It was not surprising to me that in his column today in the New York Times, William Kristol is completely and thoroughly wrong. Everything he says is totally and demonstrably false. What surprised me was how thoroughly dishonest the column is, especially the following excerpt:
In synagogue, right after the prayer for our country, there is a prayer for the state of Israel, asking the “rock and redeemer of the people Israel” to “spread over it the shelter of your peace.” As we recited this on Saturday, I couldn’t help but reflect that a distressingly small number of my fellow Jews seem to have given much thought at all to the fact that President Bush is one of the greatest friends the state of Israel — and, yes, the Jewish people — have had in quite a while. Bush stood with Israel when he had no political incentive to do so and received no political benefit from doing so. He was criticized by much of the world. He did it because he thought it the right thing to do.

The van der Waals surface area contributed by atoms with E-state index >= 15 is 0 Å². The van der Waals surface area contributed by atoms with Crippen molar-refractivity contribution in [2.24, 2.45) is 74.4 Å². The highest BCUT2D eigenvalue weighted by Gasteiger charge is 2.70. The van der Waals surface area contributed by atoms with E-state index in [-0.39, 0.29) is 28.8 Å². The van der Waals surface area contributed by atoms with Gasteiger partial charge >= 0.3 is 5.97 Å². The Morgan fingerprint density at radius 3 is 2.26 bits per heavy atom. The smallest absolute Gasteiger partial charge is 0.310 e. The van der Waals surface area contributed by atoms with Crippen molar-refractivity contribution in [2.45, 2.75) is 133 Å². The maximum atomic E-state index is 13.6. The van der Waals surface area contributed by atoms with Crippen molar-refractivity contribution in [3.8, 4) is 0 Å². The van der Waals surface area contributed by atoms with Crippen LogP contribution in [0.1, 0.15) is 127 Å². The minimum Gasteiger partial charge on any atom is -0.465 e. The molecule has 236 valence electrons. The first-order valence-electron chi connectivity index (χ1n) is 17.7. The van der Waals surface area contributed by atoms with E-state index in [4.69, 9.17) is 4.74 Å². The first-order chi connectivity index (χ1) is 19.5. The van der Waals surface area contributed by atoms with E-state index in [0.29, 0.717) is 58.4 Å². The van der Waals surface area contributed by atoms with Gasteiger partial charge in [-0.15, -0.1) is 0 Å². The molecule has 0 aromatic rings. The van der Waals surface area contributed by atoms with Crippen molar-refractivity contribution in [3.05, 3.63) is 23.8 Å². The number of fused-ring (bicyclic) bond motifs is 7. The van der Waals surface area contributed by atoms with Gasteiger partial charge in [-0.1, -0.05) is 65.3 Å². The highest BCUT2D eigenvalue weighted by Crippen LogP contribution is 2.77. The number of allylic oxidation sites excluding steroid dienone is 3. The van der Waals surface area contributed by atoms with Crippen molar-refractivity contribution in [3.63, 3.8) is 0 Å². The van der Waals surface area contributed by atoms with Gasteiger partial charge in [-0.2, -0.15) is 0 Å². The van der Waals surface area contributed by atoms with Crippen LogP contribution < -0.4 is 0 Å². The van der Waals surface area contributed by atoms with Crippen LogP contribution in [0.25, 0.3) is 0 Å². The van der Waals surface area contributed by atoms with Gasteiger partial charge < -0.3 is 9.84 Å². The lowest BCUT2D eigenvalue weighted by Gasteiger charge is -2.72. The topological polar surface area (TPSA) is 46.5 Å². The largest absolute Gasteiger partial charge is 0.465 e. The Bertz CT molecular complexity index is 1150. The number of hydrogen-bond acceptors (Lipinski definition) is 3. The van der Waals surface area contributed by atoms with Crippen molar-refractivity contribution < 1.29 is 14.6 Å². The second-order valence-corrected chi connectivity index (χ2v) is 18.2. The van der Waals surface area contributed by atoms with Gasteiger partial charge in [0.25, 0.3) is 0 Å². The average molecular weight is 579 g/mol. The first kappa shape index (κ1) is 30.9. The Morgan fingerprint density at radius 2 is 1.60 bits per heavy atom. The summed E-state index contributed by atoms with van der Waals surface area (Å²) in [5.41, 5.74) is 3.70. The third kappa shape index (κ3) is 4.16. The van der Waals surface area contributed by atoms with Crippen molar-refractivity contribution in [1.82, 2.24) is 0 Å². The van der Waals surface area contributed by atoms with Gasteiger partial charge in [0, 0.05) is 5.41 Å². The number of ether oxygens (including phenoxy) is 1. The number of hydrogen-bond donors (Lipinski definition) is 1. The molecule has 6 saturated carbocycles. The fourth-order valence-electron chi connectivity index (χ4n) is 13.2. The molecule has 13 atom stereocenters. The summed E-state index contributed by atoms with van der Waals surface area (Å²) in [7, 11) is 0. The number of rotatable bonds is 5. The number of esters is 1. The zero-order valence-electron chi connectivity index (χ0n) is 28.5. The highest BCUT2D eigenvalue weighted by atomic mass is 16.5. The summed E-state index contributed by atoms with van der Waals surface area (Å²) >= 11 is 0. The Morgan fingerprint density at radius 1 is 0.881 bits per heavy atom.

As William Kristol knows very well polls show that the vast majority of America's Jews have great misgivings about the wisdom of the sort of military solutions to Israel's disputes with the Palestinians that Kristol and his fellow neocons, including President Bush, support. It is not through some oversight or lack of thought that most American Jews are not celbrating President Bush as a savior of Israel.
Equally dishonest is Mr. Kristol's amazing claim that it is of no political benefit to an American politician to be a strong supporter of Israel's government, and therefore the politician must be doing it because of a personal conviction that it is the right thing to do. After the injury of AIPAC having hijacked our political process on this issue so that almost all our politicians are forced to blindly support Israel's every policy mistake this insult is almost too much to bear. Kristol's assertion that Bush is acting against his political interests in supporting Israel is chutzpah of the highest order.